The Girls With Wings Scholarship Program provides funds for flight training to selected individuals with a willingness to be superlative GWW role models. Winners show potential to continue her interaction with the GWW organization, via the website and events, so she can assist GWW in encouraging more young girls to have an interest in aviation. Part of the obligation for being awarded the scholarship is to submit at least one picture and an associated journal entry once a month for three months to the Girls With Wings blog to share with others her training, as well as email a final essay summarizing how the scholarship helped her, what she learned and her intent to continue her work as a role model and volunteer for the Girls With Wings, Inc., organization.
Stay tuned for more essays from our other scholarship winner AND DON'T FORGET we have a Summer Scholarship Program, too. Applications will be accepted until June 30th.
|United States Air Force Academy|
Already it is nearing the end of June—wow! This last month has passed in a whirlwind of excitement. Part of the reason why time flew I feel is because I spent two weeks engulfed in military academies, one week at the Air Force Academy, one week at West Point. Both were extremely enjoyable, mentally challenging, and physically demanding, but in the end I was left with many new friends and a better grasp on the dreams I am chasing; I belong at USAFA. The campus is beautiful, the programs are excellent, and best of all, they are just as enthused about flying as I am. And, as a plus, if you have your private pilot's license by the time you enter, you are eligible to compete on the flight team as a freshman... just one more perk of chasing down that license, huh?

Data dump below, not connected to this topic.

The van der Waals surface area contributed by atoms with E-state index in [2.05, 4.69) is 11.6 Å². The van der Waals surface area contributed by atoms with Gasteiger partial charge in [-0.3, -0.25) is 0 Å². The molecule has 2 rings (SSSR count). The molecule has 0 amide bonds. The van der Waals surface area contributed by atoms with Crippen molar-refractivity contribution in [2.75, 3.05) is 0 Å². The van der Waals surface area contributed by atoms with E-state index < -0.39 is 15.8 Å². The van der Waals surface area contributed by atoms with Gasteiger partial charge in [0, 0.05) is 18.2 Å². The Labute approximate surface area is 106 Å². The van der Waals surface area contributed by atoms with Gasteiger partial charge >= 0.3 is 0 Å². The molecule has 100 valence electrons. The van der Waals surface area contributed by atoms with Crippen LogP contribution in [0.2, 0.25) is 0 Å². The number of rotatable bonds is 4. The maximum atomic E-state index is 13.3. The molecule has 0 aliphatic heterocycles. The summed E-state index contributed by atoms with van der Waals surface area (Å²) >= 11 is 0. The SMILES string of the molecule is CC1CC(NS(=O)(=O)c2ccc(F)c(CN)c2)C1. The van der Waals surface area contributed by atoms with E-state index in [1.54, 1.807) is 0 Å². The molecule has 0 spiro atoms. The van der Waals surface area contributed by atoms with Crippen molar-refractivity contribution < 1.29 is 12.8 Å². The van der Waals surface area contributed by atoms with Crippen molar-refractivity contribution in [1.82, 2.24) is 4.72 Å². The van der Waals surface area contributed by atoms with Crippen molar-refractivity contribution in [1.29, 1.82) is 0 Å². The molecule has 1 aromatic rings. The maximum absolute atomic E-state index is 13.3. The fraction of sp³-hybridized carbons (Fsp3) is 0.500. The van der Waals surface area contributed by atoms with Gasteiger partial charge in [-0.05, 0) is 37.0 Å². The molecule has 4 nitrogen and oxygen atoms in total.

|Alaina, farthest to the right|
It will all be worth the time and effort in the end; the past few lessons I've received have been quite a challenge. I've moved up to flying a Cessna 150, which is slightly larger and newer than the trusty ol' Aeronca Champ I'm so used to flying. Jumping into the 150 reminds me of when I changed schools during my freshman year of high school; almost everything is unfamiliar, and I don’t know where many things are located anymore. Well, at least that’s what it seems like to me. Instead of flying with a stick, I have a yoke now… the first time I tried to taxi, I tried driving the plane like a car! Looking back, I realize that is totally irrational—I know how a yoke works. Even then, I knew that turning it to the right moves the ailerons and not the tires.
You have my permission to laugh… so did my instructor.
The stick/yoke isn’t the strangest part, however. In a Champ, the throttle is located on the left wall of the plane. Well guess what, in a Cessna 150, it sits to the right of the pilot on the dash. Woah. I feel I could take on the NAV/COM, lights, transponder and other electrical gear easier than the throttle just because I don’t have anything to compare them to (the Champ was built before they had electric systems!).
My favorite part about the Cessna? It has flaps. I don’t know if I could give you a specific reason why—maybe it’s because they are totally new, maybe it’s because they give you some killer drag—but they are awesome. My lesson yesterday consisted of many many many “landing configuration” stalls in the air, and then we moved to the traffic pattern to use those in the landing sequence. Each time before I was allowed to put the flaps down, I had to call out “White arc!” to confirm that we were between VSO and VFE (the minimum and maximum flaps extended speeds labeled on the airspeed indicator by a white arc). To get me into this habit, my instructor compared it to the physical training at the military academies; before beginning, we had to call out each exercise we were about to perform to the platoon leader. Piece of cake now, right? I definitely got lots of practice in that area.
I’m hoping to fit a lot of flight time between the time now and school starts, and I’m sure I will have a lot more adventures to share. In the mean time, I’m going to get back to studying for the written test. Forever tailwinds fellow aviators and aviatrices!